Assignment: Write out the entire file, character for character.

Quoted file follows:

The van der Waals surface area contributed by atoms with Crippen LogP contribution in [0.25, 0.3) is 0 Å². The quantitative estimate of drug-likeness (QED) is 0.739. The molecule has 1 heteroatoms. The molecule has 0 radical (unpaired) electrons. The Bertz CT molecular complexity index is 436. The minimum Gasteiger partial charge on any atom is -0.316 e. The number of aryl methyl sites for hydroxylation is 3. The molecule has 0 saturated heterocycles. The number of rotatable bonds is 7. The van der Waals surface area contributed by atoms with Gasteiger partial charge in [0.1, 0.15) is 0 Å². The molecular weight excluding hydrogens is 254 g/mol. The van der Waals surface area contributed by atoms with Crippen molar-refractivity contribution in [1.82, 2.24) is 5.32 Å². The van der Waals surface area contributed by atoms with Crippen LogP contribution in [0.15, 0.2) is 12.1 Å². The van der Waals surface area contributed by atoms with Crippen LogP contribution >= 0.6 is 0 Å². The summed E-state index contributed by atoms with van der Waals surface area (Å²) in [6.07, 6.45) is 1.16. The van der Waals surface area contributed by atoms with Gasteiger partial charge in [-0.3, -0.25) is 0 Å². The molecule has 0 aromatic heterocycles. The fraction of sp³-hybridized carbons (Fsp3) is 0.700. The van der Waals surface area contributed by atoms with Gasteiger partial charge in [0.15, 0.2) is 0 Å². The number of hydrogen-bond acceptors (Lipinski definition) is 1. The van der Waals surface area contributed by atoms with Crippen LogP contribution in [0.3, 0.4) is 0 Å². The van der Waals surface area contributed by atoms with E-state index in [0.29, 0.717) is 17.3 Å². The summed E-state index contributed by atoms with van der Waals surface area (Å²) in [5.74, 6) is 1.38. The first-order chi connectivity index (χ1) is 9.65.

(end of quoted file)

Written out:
The van der Waals surface area contributed by atoms with Crippen LogP contribution in [0.25, 0.3) is 0 Å². The quantitative estimate of drug-likeness (QED) is 0.739. The molecule has 1 heteroatoms. The molecule has 0 radical (unpaired) electrons. The Bertz CT molecular complexity index is 436. The minimum Gasteiger partial charge on any atom is -0.316 e. The number of aryl methyl sites for hydroxylation is 3. The molecule has 0 saturated heterocycles. The number of rotatable bonds is 7. The van der Waals surface area contributed by atoms with Gasteiger partial charge in [0.1, 0.15) is 0 Å². The molecular weight excluding hydrogens is 254 g/mol. The van der Waals surface area contributed by atoms with Crippen molar-refractivity contribution in [1.82, 2.24) is 5.32 Å². The van der Waals surface area contributed by atoms with Crippen LogP contribution in [0.15, 0.2) is 12.1 Å². The van der Waals surface area contributed by atoms with Crippen LogP contribution >= 0.6 is 0 Å². The summed E-state index contributed by atoms with van der Waals surface area (Å²) in [6.07, 6.45) is 1.16. The van der Waals surface area contributed by atoms with Gasteiger partial charge in [-0.3, -0.25) is 0 Å². The molecule has 0 aromatic heterocycles. The fraction of sp³-hybridized carbons (Fsp3) is 0.700. The van der Waals surface area contributed by atoms with Gasteiger partial charge in [0.15, 0.2) is 0 Å². The number of hydrogen-bond acceptors (Lipinski definition) is 1. The van der Waals surface area contributed by atoms with Crippen LogP contribution in [0.3, 0.4) is 0 Å². The van der Waals surface area contributed by atoms with E-state index in [0.29, 0.717) is 17.3 Å². The summed E-state index contributed by atoms with van der Waals surface area (Å²) in [5.74, 6) is 1.38. The first-order chi connectivity index (χ1) is 9.65.